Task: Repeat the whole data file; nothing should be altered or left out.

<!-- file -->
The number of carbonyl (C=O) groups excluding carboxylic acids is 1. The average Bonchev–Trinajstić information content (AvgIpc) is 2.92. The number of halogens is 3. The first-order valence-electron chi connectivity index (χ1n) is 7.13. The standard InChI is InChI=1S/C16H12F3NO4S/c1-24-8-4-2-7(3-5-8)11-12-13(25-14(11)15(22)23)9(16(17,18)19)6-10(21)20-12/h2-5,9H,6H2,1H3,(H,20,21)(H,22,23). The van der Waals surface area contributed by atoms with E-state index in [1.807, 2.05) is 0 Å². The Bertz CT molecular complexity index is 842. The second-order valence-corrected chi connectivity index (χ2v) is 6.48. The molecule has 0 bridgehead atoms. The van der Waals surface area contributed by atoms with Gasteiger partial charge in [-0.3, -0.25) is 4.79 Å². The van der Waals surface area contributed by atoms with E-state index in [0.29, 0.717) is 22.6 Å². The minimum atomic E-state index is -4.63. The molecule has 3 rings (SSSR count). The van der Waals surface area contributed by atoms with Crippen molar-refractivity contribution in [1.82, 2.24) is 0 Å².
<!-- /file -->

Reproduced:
The number of carbonyl (C=O) groups excluding carboxylic acids is 1. The average Bonchev–Trinajstić information content (AvgIpc) is 2.92. The number of halogens is 3. The first-order valence-electron chi connectivity index (χ1n) is 7.13. The standard InChI is InChI=1S/C16H12F3NO4S/c1-24-8-4-2-7(3-5-8)11-12-13(25-14(11)15(22)23)9(16(17,18)19)6-10(21)20-12/h2-5,9H,6H2,1H3,(H,20,21)(H,22,23). The van der Waals surface area contributed by atoms with E-state index in [1.807, 2.05) is 0 Å². The Bertz CT molecular complexity index is 842. The second-order valence-corrected chi connectivity index (χ2v) is 6.48. The molecule has 0 bridgehead atoms. The van der Waals surface area contributed by atoms with Gasteiger partial charge in [-0.3, -0.25) is 4.79 Å². The van der Waals surface area contributed by atoms with E-state index in [0.29, 0.717) is 22.6 Å². The minimum atomic E-state index is -4.63. The molecule has 3 rings (SSSR count). The van der Waals surface area contributed by atoms with Crippen molar-refractivity contribution in [1.82, 2.24) is 0 Å².